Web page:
Data transparency and notification in practice

Singapore

21st May 2019 at Facebook

The context

Building on the approach towards privacy in practice developed at Startup Garage Paris, and following the Design Jam in Singapore in 2018, TTC Labs drove a data innovation program with the first cohort of startups at Startup Station Singapore in partnership with the Info-communications Development Authority (IMDA).

The aim of Startup Station Singapore is to facilitate privacy innovation for both data-driven services and digital policy, prototyping a first-of-its-kind regulatory sandbox for data-driven innovation.

TTC Labs provide support to startups at Startup Station around privacy in practice, guiding startups from the very early stages of defining their data-related considerations, to workshopping solutions through a dedicated UX research workshop prior to the Design Jam, and finally providing the resources and expertise to ensure successful implementation through follow-up sessions. Designed by the Labs, it is driven by Craig Walker, a Sydney and Singapore-based design and innovation agency. Both in the lead-up to and following the Design Jam, this continued engagement is vital in helping startups refresh and review their approach to privacy and data through the lens of design.

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Startups represent a challenging and oftentimes ignored use case for regulation, which are often designed for large technology companies, like Facebook. Data-driven startups share many of the same challenges and constraints as the very largest businesses, which may come up with some of the answers to these challenges, but startups are likely to solve many other problems.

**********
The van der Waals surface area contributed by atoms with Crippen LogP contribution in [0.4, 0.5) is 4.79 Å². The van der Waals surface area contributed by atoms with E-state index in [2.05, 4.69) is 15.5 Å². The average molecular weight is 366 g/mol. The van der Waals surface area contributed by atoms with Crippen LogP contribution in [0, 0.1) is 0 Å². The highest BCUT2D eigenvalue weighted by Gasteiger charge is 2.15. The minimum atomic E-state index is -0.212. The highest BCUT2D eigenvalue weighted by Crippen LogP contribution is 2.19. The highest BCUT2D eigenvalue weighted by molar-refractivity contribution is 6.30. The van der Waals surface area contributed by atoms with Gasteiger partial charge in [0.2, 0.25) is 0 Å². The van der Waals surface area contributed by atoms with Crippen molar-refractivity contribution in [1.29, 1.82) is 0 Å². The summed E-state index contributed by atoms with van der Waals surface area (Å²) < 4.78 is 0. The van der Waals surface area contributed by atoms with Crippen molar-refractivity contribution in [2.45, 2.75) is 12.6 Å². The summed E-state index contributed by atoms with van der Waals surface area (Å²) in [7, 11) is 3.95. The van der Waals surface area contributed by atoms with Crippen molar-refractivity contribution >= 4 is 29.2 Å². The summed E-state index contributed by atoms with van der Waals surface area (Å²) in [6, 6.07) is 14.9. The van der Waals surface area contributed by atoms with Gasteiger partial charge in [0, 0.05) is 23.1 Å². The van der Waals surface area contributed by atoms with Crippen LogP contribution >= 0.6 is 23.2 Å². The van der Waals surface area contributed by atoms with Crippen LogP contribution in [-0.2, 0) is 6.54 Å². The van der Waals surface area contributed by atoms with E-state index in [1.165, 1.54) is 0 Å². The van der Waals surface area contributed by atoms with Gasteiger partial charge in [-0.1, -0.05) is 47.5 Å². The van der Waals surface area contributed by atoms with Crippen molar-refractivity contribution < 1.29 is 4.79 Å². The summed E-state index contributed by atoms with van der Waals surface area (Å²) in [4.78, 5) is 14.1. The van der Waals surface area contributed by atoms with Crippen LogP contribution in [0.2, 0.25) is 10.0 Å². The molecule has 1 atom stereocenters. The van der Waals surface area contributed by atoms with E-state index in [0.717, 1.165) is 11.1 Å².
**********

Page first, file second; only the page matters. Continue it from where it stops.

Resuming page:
The examination of regulation around data notification and consent mechanisms, which is the focus of IMDA's regulatory sandbox through Startup Station, is a germane area to explore human-centred opportunities and challenges. The ultimate and achievable goal is to fuel innovation and entrepreneurship in novel technology areas while building trust and control.

TTC Labs helps startups to innovate around data transparency and notification through hands-on prototyping, testing and iterating, all the way to implementation. Following the results from the first cohort of startups at Startup Station, the Labs will produce a report on notice and consent synthesising insights from Singapore and from previous work on the topic around the world.

The challenge

Bring together data-driven startups across multiple industries to design an innovative user interface or interaction for a digital service that provides transparency around consent and notifying people about data use while also providing them with a great user experience.

Who participated

Startups from Startup Station Singapore as well as representatives from Facebook. The Design Jam was co-hosted by Singapore's IMDA and we welcomed experts from a variety of disciplines, including the Singapore design community, industry and public bodies such as the Singapore Personal Data Protection Commission (PDPC).

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What happened?

Below is an outline of the stages and exercises that took place at this Design Jam. For everything that you need to facilitate your own workshop, please follow the links to the relevant part of our Toolkit - you can also see how to Build a bespoke workshop exploring consent.